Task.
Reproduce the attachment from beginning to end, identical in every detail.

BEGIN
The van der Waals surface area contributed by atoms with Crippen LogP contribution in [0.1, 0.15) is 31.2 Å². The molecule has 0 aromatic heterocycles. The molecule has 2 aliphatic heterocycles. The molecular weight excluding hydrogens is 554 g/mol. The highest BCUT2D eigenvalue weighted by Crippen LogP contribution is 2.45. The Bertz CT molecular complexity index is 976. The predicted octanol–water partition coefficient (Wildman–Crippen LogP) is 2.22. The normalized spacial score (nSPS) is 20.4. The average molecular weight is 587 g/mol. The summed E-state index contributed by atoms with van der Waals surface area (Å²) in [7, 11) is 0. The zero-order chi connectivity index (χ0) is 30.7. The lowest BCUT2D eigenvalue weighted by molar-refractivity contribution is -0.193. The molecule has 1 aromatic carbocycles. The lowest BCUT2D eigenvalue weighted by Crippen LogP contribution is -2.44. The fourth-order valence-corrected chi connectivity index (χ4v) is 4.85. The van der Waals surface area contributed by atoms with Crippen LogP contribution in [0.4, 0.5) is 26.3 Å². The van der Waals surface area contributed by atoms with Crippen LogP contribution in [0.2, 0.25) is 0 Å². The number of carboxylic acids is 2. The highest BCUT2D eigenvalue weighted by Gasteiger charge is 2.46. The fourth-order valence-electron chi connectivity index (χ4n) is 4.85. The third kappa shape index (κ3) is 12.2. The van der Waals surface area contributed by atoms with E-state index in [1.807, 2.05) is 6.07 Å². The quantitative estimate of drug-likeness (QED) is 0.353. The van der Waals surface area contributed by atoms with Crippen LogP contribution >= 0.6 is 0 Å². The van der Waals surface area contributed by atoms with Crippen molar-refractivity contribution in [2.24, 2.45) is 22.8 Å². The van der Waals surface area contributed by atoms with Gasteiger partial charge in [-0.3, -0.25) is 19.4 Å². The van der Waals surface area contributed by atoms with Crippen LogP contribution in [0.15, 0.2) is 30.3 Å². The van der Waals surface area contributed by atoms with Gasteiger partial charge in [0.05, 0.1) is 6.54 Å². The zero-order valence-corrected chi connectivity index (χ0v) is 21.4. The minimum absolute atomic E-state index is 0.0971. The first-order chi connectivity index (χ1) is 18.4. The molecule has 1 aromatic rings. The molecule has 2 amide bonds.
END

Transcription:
The van der Waals surface area contributed by atoms with Crippen LogP contribution in [0.1, 0.15) is 31.2 Å². The molecule has 0 aromatic heterocycles. The molecule has 2 aliphatic heterocycles. The molecular weight excluding hydrogens is 554 g/mol. The highest BCUT2D eigenvalue weighted by Crippen LogP contribution is 2.45. The Bertz CT molecular complexity index is 976. The predicted octanol–water partition coefficient (Wildman–Crippen LogP) is 2.22. The normalized spacial score (nSPS) is 20.4. The average molecular weight is 587 g/mol. The summed E-state index contributed by atoms with van der Waals surface area (Å²) in [7, 11) is 0. The zero-order chi connectivity index (χ0) is 30.7. The lowest BCUT2D eigenvalue weighted by molar-refractivity contribution is -0.193. The molecule has 1 aromatic carbocycles. The lowest BCUT2D eigenvalue weighted by Crippen LogP contribution is -2.44. The fourth-order valence-corrected chi connectivity index (χ4v) is 4.85. The van der Waals surface area contributed by atoms with Crippen LogP contribution in [0.4, 0.5) is 26.3 Å². The van der Waals surface area contributed by atoms with Crippen LogP contribution in [0.2, 0.25) is 0 Å². The number of carboxylic acids is 2. The highest BCUT2D eigenvalue weighted by Gasteiger charge is 2.46. The fourth-order valence-electron chi connectivity index (χ4n) is 4.85. The third kappa shape index (κ3) is 12.2. The van der Waals surface area contributed by atoms with E-state index in [1.807, 2.05) is 6.07 Å². The quantitative estimate of drug-likeness (QED) is 0.353. The van der Waals surface area contributed by atoms with Crippen LogP contribution >= 0.6 is 0 Å². The van der Waals surface area contributed by atoms with Crippen molar-refractivity contribution in [2.24, 2.45) is 22.8 Å². The van der Waals surface area contributed by atoms with Gasteiger partial charge in [-0.3, -0.25) is 19.4 Å². The van der Waals surface area contributed by atoms with Crippen LogP contribution in [0.15, 0.2) is 30.3 Å². The van der Waals surface area contributed by atoms with Gasteiger partial charge in [0.05, 0.1) is 6.54 Å². The zero-order valence-corrected chi connectivity index (χ0v) is 21.4. The minimum absolute atomic E-state index is 0.0971. The first-order chi connectivity index (χ1) is 18.4. The molecule has 1 aromatic rings. The molecule has 2 amide bonds.